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How to Style a Relaxation Room

Whatever the reason, there’s no doubt that people these days are really stressed out. In order to combat the stress and depression that seem to be taking over the planet, people need to start prioritizing relaxation and mental health. One great way to make relaxation a priority in your life is to set up a relaxation room in your home. A home relaxation room or sensory room can offer an escape from the struggles of life—a chance to decompress and refocus on the things that matter. If a relaxation room sounds like just the thing you need to get your life back on track, here are some tips to make it everything you want and need it to be.

Choose Soft Colors


If you’re heading somewhere to relax, you want the environment to be relaxing. That means avoid both loud colors, like bright reds and yellows, as well as drab colors like grey or brown. Instead, choose soft colors. Pastels or forest colors make great options for relaxation rooms. The key is to find colors that relax you that you also love.

Go for Texture


It can also be beneficial to offer objects that have different textures. One of the reasons sensory rooms help children with special needs is that the various textures offered can help kids calm down—and believe it or not, it works for adults as well. Try including some soft, fuzzy blankets or some silky pillows to give yourself different things to touch and feel.

Get the Right Gear


Once you’ve chosen a color palette and some textures for your relaxation room, your next step is to choose what you want to have in the room. Comfortable chairs or couches are a great idea for passive relaxation, but there are also more active ways to relax. For example, you could free your spine from back pain by investing in home massage equipment. A yoga mat might inspire you to do some relaxing stretches and movements at the end of a long day. Inspirational quotes on the walls can also be a beneficial way to remind yourself of the things you want to focus on so that you can set aside the things that are causing you stress.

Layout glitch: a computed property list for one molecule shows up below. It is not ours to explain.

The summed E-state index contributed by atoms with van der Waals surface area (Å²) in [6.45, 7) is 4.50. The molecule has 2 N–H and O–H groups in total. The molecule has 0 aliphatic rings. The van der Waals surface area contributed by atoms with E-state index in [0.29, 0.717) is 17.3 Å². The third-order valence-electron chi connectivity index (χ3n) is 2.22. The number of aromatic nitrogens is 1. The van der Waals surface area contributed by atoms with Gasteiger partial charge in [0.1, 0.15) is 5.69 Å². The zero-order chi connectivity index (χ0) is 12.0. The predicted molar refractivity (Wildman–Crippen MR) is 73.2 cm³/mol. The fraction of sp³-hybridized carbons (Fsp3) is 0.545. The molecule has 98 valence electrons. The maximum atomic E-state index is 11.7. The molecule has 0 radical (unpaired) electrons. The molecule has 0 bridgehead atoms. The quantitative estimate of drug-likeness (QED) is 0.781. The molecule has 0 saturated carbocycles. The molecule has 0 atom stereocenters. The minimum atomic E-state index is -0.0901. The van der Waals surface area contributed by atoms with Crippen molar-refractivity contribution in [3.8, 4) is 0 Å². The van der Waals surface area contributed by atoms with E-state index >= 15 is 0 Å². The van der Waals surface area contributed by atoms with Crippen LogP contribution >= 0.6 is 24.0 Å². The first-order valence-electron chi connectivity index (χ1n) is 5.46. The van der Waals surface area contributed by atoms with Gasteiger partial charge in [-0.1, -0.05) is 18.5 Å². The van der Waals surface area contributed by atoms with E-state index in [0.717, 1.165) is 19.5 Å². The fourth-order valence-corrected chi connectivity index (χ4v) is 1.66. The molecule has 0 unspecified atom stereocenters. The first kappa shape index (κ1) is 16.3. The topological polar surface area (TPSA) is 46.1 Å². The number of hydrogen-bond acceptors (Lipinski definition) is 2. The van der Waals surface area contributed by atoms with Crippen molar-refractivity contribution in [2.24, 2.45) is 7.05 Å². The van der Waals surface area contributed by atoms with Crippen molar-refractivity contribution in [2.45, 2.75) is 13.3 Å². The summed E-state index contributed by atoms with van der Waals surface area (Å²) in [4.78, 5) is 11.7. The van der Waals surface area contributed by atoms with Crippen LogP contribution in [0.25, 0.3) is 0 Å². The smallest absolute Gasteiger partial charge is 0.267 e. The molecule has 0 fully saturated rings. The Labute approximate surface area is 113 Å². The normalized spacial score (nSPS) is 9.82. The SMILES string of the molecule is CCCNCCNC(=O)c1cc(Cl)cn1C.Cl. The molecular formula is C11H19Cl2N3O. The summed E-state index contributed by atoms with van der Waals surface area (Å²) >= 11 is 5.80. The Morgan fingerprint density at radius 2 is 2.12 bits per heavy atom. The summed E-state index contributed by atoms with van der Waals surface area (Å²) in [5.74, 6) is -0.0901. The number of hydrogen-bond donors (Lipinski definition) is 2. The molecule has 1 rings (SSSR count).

Focus on Feng Shui


Feng shui is all about creating positive energy in your home, and in a relaxation room, there’s nothing more important. While there are many keys to creating good fengshui in your home, there are some things you should focus on first and foremost. For example, you should be sure to have good lighting in your relaxation room. If you can, use a room that has good natural light. Placing a mirror across from a window is a good way to reflect that natural light, brighten the room, and make it look bigger. Bringing plants into the room can also make it feel warmer and more inviting. Meanwhile, avoid clutter like the plague in this room as it can stress you out even more.

Establish Relaxation Rules


Believe it or not, creating rules for your relaxation room will help keep the room feeling sacred, and is a key to designing it. One easy and important rule is to ban screens, including televisions and smartphones, from entering the room. Studies show that screens stress us out, making them the opposite of what you want in a relaxation room. Other rules you might establish could include whether or not your kids can come in there—and under what circumstances—and whether or not you allow food into the room. The key is to ensure your relaxation room is set aside for healthy relaxation techniques that help. Leave the binging on Ben & Jerry’s while watching This is Us to your living room. The relaxation room should be a space for journaling, meditation, yoga, and massage—things that will make you feel better not just in the short term but in the long term as well.

A relaxation room can be a boon to any home. By dedicating an entire room to relaxation, you communicate to yourself and to your family that you place value on a calm, happy lifestyle and good mental health. This is a great way to remind yourself to focus on mindfulness and being present in the moment. It’s also a great way to show your kids how to practice healthy coping skills on hard days. Perhaps in a generation or two when relaxation rooms become the norm rather than the exception, rates of depression and burnout will decrease.

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